Miners Alley Playhouse

Dedicated theater-goers know that opening night is often the best time to take in a show — not just because you're the first to see the completed production, but because many companies celebrate their openings with snacks and drinks. After every opening night, Miners Alley sets out a lavish spread on a long table in the beautiful anteroom to the auditorium, loading it with cheeses and fruits, some hot selections, candies and sweets. And you can buy drinks at the well-stocked bar.

The original plan for the 2013 Biennial of the Americas called for downtown to be turned into one big art fair. That didn't happen, but we did benefit from the brilliant "Mine Pavilion," a timber tower designed by the Chilean architectural firm of Pezo von Ellrichshausen. The multi-story piece, which emerged from the median at Speer Boulevard and Larimer Street, was a skeletal tower with periodic set-backs as it rose to the sky. Made from Colorado beetle-kill wood set on a base of broken local stone, "Mine Pavilion" functioned as a visual link between downtown and Auraria, a goal that has eluded Denver since the '70s.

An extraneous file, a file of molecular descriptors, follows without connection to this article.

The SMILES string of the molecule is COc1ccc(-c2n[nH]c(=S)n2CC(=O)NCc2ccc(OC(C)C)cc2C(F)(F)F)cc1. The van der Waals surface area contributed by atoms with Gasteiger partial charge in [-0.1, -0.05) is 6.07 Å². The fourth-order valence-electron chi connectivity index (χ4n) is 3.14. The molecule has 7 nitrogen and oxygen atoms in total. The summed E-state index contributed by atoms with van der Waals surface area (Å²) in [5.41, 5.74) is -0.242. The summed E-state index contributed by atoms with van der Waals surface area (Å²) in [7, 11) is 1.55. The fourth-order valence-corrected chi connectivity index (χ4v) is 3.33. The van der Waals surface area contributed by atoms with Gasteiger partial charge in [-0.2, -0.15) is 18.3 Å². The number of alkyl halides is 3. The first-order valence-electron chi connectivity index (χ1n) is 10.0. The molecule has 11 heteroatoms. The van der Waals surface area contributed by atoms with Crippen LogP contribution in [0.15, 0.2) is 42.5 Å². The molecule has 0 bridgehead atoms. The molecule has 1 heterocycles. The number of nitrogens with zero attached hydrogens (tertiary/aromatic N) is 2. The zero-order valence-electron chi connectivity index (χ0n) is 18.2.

Though she was gravely ill this past winter, Robin Rule, who earlier in the year had closed her bricks-and-mortar gallery in RiNo, was still determined, after decades in the art business here, to remain a part of it. Together with Adam Gildar, she co-curated Dimension and Symmetry: Clark Richert at the Gildar Gallery. It was a handsome solo given over to one of her closest friends and one of the most loyal artists in her former stable. Poignantly, the show was still up when Rule died, in December, and remained up for many weeks after. It proved that though life is short, art is long, and Rule's contributions are lasting ones.